Furthermore, facilities, renovating before March 15, 2012, can choose whether to redesign according to the regulations for 1991 or for 2010.
“But they have to decide throughout,” said Stephenson. “For example, they can’t choose to have their parking comply with 1991 regulations, and then something else goes with 2010 standards.”
She adds: “The thing to think about is the extent that there might be future alterations. If they’re going to be constructing now, they might just want to comply with 2010, so they don’t have to revisit and do things twice.”
While renovating facilities have a few months left to choose whether their reconstruction complies with 1991 or 2010 regulations, after the March date this choice vanishes. All will comply, at that point, with 2010 regs.
Another critical piece is the “Readily Achievable” statute. 1991-compliant spaces must bring their recreation facilities (which had no requirements in the 1991 regulations) to 2010 compliance, if it is “readily achievable.” According to the ADA’s regulation guidelines readily achievable means “easily accomplishable without much difficulty or expense.”
According to the published guidelines:
Readily achievable barrier removal may include providing an accessible route from a parking lot to the business’s entrance, installing an entrance ramp, widening a doorway, installing accessible door hardware, repositioning shelves, or moving tables, chairs, display racks, vending machines, or other furniture. When removing barriers, businesses are required to comply with the Standards to the extent possible. For example, where there is not enough space to install a ramp with a slope that complies with the Standards, a business may install a ramp with a slightly steeper slope. However, any deviation from the Standards must not pose a significant safety risk.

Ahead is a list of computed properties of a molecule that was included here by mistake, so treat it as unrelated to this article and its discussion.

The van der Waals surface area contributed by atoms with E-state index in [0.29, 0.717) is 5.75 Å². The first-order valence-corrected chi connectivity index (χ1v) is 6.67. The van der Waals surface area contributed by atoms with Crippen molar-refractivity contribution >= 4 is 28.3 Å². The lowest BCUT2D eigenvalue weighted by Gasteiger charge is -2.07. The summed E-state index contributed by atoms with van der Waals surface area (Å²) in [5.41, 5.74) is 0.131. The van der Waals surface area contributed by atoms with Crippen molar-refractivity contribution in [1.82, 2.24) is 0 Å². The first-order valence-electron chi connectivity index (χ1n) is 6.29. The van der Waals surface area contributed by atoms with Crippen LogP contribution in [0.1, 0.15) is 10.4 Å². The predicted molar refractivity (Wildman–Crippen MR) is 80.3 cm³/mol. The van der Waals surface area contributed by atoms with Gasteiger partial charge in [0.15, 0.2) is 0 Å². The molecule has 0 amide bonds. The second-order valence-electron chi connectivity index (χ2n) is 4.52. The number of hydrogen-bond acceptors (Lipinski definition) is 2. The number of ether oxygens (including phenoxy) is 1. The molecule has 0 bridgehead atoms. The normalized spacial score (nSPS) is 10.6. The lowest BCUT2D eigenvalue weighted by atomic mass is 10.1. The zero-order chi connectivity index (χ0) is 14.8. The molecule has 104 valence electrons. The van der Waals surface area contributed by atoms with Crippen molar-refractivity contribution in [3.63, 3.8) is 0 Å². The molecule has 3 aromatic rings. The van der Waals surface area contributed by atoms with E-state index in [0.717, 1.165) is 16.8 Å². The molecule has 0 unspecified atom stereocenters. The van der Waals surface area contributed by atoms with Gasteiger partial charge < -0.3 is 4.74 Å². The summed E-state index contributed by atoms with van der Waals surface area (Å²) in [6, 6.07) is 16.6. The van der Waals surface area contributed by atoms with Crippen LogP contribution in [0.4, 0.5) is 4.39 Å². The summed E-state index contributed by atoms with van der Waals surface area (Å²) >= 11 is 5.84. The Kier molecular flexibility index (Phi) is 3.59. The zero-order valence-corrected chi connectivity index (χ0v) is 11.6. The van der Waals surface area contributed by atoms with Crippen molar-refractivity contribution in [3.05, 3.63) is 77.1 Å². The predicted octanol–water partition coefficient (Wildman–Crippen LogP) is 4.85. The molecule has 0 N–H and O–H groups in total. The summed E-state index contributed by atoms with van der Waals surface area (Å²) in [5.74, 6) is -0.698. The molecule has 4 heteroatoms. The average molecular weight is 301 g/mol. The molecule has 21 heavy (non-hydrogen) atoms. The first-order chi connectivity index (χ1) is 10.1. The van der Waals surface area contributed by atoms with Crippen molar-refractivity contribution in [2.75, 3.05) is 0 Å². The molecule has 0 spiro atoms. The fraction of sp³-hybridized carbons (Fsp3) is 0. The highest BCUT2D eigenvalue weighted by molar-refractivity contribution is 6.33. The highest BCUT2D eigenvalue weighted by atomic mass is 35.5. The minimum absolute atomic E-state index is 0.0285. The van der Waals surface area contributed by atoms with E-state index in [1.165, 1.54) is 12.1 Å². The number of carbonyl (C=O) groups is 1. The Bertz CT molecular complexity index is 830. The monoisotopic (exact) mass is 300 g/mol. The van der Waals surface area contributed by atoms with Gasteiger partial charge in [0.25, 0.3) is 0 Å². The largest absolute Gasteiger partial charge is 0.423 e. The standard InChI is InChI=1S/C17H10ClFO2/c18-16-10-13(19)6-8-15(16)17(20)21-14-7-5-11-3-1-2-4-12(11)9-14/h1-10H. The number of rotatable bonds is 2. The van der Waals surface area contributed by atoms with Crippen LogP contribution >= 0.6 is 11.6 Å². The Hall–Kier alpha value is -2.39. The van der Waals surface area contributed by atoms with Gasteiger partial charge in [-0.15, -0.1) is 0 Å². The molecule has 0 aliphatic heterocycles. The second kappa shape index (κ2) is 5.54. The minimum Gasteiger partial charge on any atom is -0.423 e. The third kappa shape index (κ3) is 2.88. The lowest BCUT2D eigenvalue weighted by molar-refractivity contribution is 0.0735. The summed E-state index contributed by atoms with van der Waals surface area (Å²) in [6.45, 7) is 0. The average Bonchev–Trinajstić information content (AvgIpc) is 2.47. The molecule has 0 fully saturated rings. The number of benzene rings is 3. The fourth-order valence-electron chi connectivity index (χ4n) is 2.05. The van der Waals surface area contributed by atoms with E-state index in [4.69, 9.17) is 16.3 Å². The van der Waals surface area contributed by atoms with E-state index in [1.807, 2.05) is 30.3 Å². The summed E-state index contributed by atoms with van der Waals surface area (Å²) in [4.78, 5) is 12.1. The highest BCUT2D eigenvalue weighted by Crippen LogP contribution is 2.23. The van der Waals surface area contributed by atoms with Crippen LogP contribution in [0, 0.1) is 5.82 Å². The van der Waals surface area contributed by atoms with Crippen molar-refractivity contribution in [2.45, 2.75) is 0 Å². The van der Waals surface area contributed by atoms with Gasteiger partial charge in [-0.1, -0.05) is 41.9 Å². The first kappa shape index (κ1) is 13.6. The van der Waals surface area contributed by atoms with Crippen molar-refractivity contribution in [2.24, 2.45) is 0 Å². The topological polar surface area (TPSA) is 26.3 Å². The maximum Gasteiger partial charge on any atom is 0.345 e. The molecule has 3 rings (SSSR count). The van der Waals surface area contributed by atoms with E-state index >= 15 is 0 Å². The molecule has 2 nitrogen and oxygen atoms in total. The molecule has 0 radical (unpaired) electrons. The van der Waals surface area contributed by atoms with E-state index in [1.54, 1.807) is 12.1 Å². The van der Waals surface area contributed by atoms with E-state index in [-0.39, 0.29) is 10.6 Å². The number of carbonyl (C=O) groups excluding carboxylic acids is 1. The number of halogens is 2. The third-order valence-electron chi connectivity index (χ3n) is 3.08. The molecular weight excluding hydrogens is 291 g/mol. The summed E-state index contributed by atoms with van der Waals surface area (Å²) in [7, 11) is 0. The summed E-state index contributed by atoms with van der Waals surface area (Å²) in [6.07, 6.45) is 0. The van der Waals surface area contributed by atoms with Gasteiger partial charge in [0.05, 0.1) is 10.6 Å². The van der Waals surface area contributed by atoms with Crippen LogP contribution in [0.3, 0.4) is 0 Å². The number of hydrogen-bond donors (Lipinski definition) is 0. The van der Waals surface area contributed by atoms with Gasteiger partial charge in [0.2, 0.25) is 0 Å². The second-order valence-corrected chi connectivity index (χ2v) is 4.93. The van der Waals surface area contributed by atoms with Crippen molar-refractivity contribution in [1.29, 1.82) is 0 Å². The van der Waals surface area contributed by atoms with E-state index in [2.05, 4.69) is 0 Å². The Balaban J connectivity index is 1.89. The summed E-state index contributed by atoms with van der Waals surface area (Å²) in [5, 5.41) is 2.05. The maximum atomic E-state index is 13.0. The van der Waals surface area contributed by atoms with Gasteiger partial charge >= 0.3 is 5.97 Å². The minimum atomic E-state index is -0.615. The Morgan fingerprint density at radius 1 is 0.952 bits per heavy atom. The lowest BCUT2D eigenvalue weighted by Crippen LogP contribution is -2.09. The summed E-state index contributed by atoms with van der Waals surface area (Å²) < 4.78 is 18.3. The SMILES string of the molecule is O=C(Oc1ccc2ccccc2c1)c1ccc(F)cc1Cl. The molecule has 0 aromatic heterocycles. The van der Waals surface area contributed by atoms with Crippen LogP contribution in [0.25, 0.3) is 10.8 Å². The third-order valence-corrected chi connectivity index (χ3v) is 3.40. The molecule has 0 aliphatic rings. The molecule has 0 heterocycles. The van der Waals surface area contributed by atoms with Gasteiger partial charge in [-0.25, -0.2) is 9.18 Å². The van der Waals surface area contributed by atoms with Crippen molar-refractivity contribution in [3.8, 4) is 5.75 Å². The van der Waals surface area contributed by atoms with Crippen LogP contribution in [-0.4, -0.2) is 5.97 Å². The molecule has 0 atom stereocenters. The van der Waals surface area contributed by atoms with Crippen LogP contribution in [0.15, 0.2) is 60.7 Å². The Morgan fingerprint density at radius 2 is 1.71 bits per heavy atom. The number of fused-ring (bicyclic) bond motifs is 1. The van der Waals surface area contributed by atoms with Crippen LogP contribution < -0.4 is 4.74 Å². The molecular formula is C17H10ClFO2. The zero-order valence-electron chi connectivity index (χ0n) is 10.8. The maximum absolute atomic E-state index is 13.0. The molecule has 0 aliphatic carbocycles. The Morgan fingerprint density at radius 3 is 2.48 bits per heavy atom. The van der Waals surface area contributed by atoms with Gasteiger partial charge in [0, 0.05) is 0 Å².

The statute does take into consideration a business’ or facility’s financial capabilities:
Economic downturns may force many public accommodations to postpone removing some barriers. The barrier removal obligation is a continuing one and it is expected that a business will move forward with its barrier removal efforts when it rebounds from such downturns. For example, if a restaurant identified barriers under the 1991 Standards but did not remove them, because it could not afford the cost, the restaurant has a continuing obligation to remove these barriers when it has the financial resources to do so.
“This is something facilities will have to consult their counsel about, to see if they comply with this statute,” said Stephenson.
PENALTY FOR NON-COMPLIANCE
Out-of-compliance facilities risk penalties from the Department of Justice, and lawsuits from the DOJ, patrons or disability groups–not to mention risking their reputation in the community.
A first non-compliance violation is $55,000, and a second is $110,000, according to Stephenson, however, this may be the least of a non-compliant facilities worries.
“The DOJ does have the ability to bring class action law suits on behalf of individuals with disabilities, and if there’s a finding of liability in an issue like that, that could be a significant monetary burden on a facility, “ said Stephenson. “The DOJ can also get damages for people who are aggrieved and injunctive relief to force facilities to make required changes.”
Stephenson adds that there’s a number of plaintiff attorneys across the country that specialize in this area of the law, and seek out these lawsuits, including group claims.
In summary, Stephenson advises businesses to speak with their legal counsel to see if they are currently in compliance with existing standards, and if not, what changes must be made to come into compliance. Much of the specifics can also be found in the DOJ’s published guidelines.